Someone is Wrong on the Internet

Sometimes it’s uncanny how efficient the internet is at feeding me examples of people being Wrong on the Internet which exactly and closely pertain to some new field I’ve just started reading in. In this case, the history of emotions. I’ve encountered the Weeping Charlemagne Problem before, of course, and am very pleased to hear that Rachel Moss is working on an article about weeping/fainting and hyper-masculinity (mentioned here). But right now I’m wading through a bunch of more theoretical history-of-emotions stuff, partly for my thesis (I think? I at least have to rule out the stuff that isn’t useful, and hopefully some of it is) and partly for conferences.

What does the internet do but deliver me this post (original now deleted). I quote from the OP, who has deleted their post presumably because they were swamped by responses from ‘like’ to ANGRY HISTORIANS.

Barbara Tuchman says the widespread apparently juvenile behavior of medieval Europe should be considered in light of the fact that most of active society was in fact people in their teens and twenties

Which on the one hand is like one of those things that’s obvious once it’s pointed out

But also its funny to think there was a whole historians’ tradition of being like “why were medieval kings so overemotional” until Tuchman clears her throat and goes… “Ahem… Have you ever met an eighteen year old boy” and then everyone’s like “oooooh”

I looked it up, Tuchman was a popular historian in the 70s and this idea must come from her book on the 14th century, ‘A Distant Mirror’. If you follow the link above, the version of the post I linked to has a smack-down appended, with actual information on medieval demographics, and this rather nice conclusion from Tumblr user slashmarks:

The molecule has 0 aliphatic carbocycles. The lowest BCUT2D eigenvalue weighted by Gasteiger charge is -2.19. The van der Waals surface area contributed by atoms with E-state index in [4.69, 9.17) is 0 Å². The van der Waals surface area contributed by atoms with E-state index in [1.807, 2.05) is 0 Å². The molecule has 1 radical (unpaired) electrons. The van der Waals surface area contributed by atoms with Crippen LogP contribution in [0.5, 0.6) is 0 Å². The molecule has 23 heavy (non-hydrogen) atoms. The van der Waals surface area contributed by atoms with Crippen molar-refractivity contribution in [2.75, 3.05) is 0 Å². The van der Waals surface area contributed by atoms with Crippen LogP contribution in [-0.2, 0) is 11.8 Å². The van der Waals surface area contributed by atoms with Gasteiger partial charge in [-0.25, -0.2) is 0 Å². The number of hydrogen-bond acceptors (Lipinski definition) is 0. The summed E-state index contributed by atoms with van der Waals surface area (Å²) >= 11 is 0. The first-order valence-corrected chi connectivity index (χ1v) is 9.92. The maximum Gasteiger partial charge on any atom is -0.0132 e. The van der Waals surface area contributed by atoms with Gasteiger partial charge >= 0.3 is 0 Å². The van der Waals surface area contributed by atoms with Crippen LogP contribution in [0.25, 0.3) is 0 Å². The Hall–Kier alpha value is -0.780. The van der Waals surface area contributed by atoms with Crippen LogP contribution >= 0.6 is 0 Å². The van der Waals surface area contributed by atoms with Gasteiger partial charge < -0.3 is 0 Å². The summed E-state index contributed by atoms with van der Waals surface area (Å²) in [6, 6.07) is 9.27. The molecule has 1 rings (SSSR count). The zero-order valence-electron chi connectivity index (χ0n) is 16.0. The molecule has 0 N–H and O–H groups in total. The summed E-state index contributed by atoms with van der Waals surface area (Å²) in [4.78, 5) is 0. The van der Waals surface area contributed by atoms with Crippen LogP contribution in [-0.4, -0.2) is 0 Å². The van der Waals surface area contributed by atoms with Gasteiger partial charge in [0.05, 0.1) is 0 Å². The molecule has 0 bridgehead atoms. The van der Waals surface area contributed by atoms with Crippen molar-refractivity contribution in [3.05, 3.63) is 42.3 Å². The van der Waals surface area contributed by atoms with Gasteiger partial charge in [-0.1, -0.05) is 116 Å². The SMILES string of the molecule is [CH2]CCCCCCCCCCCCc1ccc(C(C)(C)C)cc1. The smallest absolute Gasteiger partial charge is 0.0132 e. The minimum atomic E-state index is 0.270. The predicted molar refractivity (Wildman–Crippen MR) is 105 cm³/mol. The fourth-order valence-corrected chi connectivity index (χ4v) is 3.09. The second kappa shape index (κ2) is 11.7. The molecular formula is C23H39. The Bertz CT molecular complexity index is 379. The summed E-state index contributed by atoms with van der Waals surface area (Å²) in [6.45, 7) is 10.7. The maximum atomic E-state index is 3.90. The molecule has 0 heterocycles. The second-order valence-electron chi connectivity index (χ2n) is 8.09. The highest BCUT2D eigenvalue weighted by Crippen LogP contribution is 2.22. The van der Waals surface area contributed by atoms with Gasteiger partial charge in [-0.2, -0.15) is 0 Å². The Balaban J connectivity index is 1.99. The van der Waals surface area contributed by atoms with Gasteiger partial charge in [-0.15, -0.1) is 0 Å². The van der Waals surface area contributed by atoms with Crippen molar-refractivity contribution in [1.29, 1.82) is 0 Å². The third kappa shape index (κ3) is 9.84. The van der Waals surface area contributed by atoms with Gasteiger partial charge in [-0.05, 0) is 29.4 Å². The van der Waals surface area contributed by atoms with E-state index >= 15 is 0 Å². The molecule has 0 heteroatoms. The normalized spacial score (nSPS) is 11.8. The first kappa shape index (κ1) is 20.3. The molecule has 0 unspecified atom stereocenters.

Like, I want to ask you why you think “haha teenagers are stupid” is a funny joke (if you are an adult and so mature, why do spend your free time mocking teenagers srsly?) but I also want to point out that this narrative of the middle ages, like all other narratives that claim people in the past were not people like US, has a specific political agenda.

It’s meant to enforce the idea that the age of imperialism and exploration was one of enlightenment that led to the glorious beacon that western civilization is supposed to be today; it’s also meant to emphasize the supposed reasonableness, intelligence and benevolence of today’s rulers. I understand people are reblogging it because of the jokes, but you’re unknowingly perpetuating propaganda and you should be aware of that.

I have a few things to say to that. The first is: yes, this. A+, good work, please circulate this message from the Public Wrongness department of Mistakes College.

The second is: I know where this comes from, because the pre-reading for ‘Emotions in Medieval Media’ at UNIL included Rosenwein’s historiography article ‘Worrying about emotions’. We can blame, among others, Johan Huizinga (1919), Lucien Febvre (1941), and perhaps especially Norbert Elias (1939 trans. into English in the 70s) for the notion that the Middle Ages were ‘wild, cruel, prone to violent outbreaks and abandoned to the joy of the moment’ (Elias, quoted in Rosenwein, 2002), although it seems like the flat-out statistically wrong claim about age is Tuchman’s own doing.